I don't know if you've noticed but I've been a little bit obsessed with ramen lately. This obsession reached its apotheosis when I signed up to a ramen class at Yuki's Kitchen. Yuki doesn't usually run ramen classes, but a pair of fellow noodle fanatics asked her to run one, which I subsequently also signed up to.
The class was a demonstration on how to make shoyu ramen with Japanese cha siu (醤油チャーシューラーメン), a noodle classic if there ever was one! Over the course of three hours or so, Yuki rustled up some chicken stock, prepared some Japanese cha siu, and assembled a cracking bowl of ramen. Some of you may be thinking that this is a bit quick, but it's not impossible with the aid of a pressure cooker. Moreover, the course was more about Yuki sharing her knowledge about the techniques used rather than attaining noodle nirvana.
I'm not going to give away all of Yuki's tips and tricks, as otherwise there's a danger that you may not sign up to the course! However, I do want share with you some of the things that I learnt. For example, I discovered that Japanese cha siu is very different from the Cantonese original, as the pork is braised rather than roasted or BBQ'ed. For a twist, Yuki added green tea and sake to the shoyu (soy sauce) in the braising liquor – proper genius.
After the cha siu was cooked and sliced, Yuki started assembling the bowl of ramen. The soup was made by combining the chicken stock with a glug of the braising liquor. Added to this were perfectly cooked al dente ramen noodles (sadly, the noodles used are only available in Japan). The accoutrements of negi (spring onion), wakame (seaweed) and nori (dried seaweed) were added together with half a boiled egg, and finally, a few slices of cha siu pork.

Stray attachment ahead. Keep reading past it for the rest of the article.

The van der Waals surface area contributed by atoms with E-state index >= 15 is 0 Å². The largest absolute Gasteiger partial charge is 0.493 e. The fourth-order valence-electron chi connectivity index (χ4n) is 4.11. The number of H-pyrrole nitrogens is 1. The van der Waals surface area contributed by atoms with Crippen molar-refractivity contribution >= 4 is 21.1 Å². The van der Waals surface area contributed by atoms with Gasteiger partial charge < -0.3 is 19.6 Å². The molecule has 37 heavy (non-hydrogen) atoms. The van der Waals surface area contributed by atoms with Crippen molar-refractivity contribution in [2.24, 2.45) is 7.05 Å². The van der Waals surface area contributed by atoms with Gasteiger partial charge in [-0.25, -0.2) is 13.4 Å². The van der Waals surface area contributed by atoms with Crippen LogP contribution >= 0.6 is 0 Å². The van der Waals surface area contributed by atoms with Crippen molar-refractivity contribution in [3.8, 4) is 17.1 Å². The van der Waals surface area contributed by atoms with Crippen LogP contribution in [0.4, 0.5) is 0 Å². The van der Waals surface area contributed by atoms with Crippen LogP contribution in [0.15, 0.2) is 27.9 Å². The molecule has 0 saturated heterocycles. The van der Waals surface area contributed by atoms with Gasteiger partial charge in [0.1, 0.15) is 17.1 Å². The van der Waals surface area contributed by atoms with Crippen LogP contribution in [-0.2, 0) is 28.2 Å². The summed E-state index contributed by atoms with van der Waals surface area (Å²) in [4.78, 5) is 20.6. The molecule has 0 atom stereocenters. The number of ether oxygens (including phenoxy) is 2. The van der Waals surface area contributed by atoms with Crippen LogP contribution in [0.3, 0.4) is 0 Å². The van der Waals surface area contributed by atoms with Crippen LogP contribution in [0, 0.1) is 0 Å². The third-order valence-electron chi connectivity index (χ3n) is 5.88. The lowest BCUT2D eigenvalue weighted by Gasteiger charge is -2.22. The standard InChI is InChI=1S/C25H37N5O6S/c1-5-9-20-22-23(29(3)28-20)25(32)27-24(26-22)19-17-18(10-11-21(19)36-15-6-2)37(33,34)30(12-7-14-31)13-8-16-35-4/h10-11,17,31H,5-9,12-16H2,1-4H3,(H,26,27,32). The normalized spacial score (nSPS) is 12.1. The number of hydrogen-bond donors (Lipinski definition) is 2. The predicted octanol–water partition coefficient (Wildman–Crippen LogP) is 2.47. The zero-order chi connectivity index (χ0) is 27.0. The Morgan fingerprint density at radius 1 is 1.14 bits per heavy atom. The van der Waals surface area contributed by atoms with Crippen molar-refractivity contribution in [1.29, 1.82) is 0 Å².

The finished article was a belter, although without wishing to sound too churlish, the pork could've been tenderer. But as I mentioned earlier, time wasn't really on our side and it's more important to learn the techniques.
I certainly picked up a lot of knowledge from Yuki, and that's in no small part to her enthusiasm and passion for food. So if you have some spare time then I recommend popping along to one of her courses.
The ramen course cost £50, which includes the ingredients - for further details about the Japanese cooking courses that Yuki runs, please check out her website. I learnt about Yuki's class through Edible Experiences, an online resource that helps you discover food & drink experiences in London – for further details click on the logo below: